Just spotted this great deal on Amazon for their Kindle Fire 8.8 HDX Tablet, previously selling for £399, but today only at £139.65.
– Stunning 8.9″ HDX display with incredible pixel density for vivid, lifelike images
– Breakthrough ultra-light design—weighing just 374g
– Ultra-fast 2.2GHz quad-core processor—with 2GB of RAM for fast, fluid performance
– Firefly and Mayday—Quickly identify and take action on over 90 million items with Firefly.
– Get free, live video support with an Amazon expert, 24×7, 365 days a year with Mayday.
– 8MP rear-facing camera with LED flash plus a front-facing HD camera
– Stay productive with ultra-fast web browsing, built-in OfficeSuite, plus e-mail and calendar support
– Ultra-fast 4G LTE technology lets you check e-mail, browse the web and more on the go (optional)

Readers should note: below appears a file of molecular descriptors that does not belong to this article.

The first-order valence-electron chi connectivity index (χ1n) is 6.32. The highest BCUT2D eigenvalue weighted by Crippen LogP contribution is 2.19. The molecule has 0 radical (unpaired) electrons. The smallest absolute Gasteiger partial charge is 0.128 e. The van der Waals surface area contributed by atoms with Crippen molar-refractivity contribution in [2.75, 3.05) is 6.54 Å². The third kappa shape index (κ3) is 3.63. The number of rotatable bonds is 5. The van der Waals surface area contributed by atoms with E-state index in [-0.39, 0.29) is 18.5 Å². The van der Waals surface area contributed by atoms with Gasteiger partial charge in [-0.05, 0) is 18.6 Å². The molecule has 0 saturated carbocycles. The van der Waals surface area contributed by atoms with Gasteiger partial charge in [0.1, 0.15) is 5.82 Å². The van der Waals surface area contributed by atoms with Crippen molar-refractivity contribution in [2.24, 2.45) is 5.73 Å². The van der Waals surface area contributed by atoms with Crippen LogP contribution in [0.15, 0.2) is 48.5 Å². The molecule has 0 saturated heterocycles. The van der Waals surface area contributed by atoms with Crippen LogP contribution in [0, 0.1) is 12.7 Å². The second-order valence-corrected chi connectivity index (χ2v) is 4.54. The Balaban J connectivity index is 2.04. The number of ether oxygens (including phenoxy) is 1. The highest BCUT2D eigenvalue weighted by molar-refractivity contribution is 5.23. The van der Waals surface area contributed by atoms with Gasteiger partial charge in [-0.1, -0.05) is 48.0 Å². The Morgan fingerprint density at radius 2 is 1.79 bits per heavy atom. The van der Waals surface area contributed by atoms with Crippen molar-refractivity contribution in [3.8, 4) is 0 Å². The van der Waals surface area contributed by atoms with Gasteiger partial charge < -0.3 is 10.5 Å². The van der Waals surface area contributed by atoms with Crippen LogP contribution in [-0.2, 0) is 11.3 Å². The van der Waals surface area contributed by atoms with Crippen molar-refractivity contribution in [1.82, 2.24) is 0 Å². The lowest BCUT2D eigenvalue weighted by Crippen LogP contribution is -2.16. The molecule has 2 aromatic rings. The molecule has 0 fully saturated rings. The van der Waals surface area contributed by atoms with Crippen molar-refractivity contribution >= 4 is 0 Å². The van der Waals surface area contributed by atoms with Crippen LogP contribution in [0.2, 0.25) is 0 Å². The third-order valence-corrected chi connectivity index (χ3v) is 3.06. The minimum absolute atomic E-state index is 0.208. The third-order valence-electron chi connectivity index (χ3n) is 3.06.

– Over 100,000 of your favorite apps and games available in the Amazon Appstore
– All-new Amazon Instant video
I mentioned earlier in the week, that I would review the power packs that I use to keep my devices charged. My wife uses an iPhone 5S and I have several phones on the go. Between us we both use Mipow Power pack options.
My wife uses the Mipow Power Tube 5200 for her iPhone 5S. The key features of this device are –
– Compact all-in-one design with 5200mA battery
– Built-in Lightning plug to directly charge iPhone 5, iPad (4th generation,) iPad mini, iPad touch – (5th generation,) iPod nano (7th generation)
– Built-in standard USB plug for recharging
– Extra USB socket is available to ensure its compatibility with most other devices via their original charging cable
– iPhone Companion app
There is also an iPhone companion app, screen shot below.